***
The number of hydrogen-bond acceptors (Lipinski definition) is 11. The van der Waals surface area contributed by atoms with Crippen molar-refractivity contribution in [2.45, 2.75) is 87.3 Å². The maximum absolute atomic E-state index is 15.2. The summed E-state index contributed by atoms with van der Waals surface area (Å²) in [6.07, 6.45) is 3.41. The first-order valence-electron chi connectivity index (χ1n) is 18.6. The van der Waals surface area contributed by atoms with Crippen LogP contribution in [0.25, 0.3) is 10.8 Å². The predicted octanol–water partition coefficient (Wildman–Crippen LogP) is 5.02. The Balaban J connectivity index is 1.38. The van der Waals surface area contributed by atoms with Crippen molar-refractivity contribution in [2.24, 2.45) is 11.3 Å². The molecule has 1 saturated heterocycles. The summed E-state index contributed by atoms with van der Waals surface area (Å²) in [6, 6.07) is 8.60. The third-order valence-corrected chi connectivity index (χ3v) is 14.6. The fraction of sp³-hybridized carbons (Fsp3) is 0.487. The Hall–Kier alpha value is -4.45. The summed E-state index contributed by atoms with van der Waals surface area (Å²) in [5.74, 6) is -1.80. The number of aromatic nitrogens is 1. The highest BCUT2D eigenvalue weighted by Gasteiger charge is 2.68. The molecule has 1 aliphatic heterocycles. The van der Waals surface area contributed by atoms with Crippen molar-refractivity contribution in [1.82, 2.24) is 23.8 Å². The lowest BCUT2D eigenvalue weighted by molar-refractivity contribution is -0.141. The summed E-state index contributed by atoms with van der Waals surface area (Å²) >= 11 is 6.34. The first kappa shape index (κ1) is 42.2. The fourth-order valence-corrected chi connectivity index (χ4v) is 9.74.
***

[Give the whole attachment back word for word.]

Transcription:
The number of hydrogen-bond acceptors (Lipinski definition) is 11. The van der Waals surface area contributed by atoms with Crippen molar-refractivity contribution in [2.45, 2.75) is 87.3 Å². The maximum absolute atomic E-state index is 15.2. The summed E-state index contributed by atoms with van der Waals surface area (Å²) in [6.07, 6.45) is 3.41. The first-order valence-electron chi connectivity index (χ1n) is 18.6. The van der Waals surface area contributed by atoms with Crippen LogP contribution in [0.25, 0.3) is 10.8 Å². The predicted octanol–water partition coefficient (Wildman–Crippen LogP) is 5.02. The Balaban J connectivity index is 1.38. The van der Waals surface area contributed by atoms with Crippen molar-refractivity contribution in [2.24, 2.45) is 11.3 Å². The molecule has 1 saturated heterocycles. The summed E-state index contributed by atoms with van der Waals surface area (Å²) in [6, 6.07) is 8.60. The third-order valence-corrected chi connectivity index (χ3v) is 14.6. The fraction of sp³-hybridized carbons (Fsp3) is 0.487. The Hall–Kier alpha value is -4.45. The summed E-state index contributed by atoms with van der Waals surface area (Å²) in [5.74, 6) is -1.80. The number of aromatic nitrogens is 1. The highest BCUT2D eigenvalue weighted by Gasteiger charge is 2.68. The molecule has 1 aliphatic heterocycles. The van der Waals surface area contributed by atoms with Crippen molar-refractivity contribution in [1.82, 2.24) is 23.8 Å². The lowest BCUT2D eigenvalue weighted by molar-refractivity contribution is -0.141. The summed E-state index contributed by atoms with van der Waals surface area (Å²) >= 11 is 6.34. The first kappa shape index (κ1) is 42.2. The fourth-order valence-corrected chi connectivity index (χ4v) is 9.74.